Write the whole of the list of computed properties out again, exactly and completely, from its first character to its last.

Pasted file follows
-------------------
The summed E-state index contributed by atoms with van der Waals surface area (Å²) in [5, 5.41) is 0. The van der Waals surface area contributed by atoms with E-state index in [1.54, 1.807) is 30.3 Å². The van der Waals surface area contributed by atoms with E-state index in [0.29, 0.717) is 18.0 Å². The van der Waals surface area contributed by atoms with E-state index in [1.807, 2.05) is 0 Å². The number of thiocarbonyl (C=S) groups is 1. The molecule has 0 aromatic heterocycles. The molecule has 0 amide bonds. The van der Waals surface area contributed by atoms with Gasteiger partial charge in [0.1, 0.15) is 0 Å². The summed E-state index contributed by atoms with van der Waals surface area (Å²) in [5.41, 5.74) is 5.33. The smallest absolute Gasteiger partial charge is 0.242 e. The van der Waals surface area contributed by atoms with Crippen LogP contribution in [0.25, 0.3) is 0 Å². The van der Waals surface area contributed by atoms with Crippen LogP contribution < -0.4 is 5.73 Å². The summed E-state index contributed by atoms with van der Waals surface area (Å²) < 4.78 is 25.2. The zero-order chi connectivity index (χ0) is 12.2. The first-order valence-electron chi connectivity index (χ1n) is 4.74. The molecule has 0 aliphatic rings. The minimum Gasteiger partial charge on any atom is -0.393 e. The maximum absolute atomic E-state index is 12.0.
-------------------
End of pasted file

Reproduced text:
The summed E-state index contributed by atoms with van der Waals surface area (Å²) in [5, 5.41) is 0. The van der Waals surface area contributed by atoms with E-state index in [1.54, 1.807) is 30.3 Å². The van der Waals surface area contributed by atoms with E-state index in [0.29, 0.717) is 18.0 Å². The van der Waals surface area contributed by atoms with E-state index in [1.807, 2.05) is 0 Å². The number of thiocarbonyl (C=S) groups is 1. The molecule has 0 aromatic heterocycles. The molecule has 0 amide bonds. The van der Waals surface area contributed by atoms with Gasteiger partial charge in [0.1, 0.15) is 0 Å². The summed E-state index contributed by atoms with van der Waals surface area (Å²) in [5.41, 5.74) is 5.33. The smallest absolute Gasteiger partial charge is 0.242 e. The van der Waals surface area contributed by atoms with Crippen LogP contribution in [0.25, 0.3) is 0 Å². The van der Waals surface area contributed by atoms with Crippen LogP contribution < -0.4 is 5.73 Å². The summed E-state index contributed by atoms with van der Waals surface area (Å²) < 4.78 is 25.2. The zero-order chi connectivity index (χ0) is 12.2. The first-order valence-electron chi connectivity index (χ1n) is 4.74. The molecule has 0 aliphatic rings. The minimum Gasteiger partial charge on any atom is -0.393 e. The maximum absolute atomic E-state index is 12.0.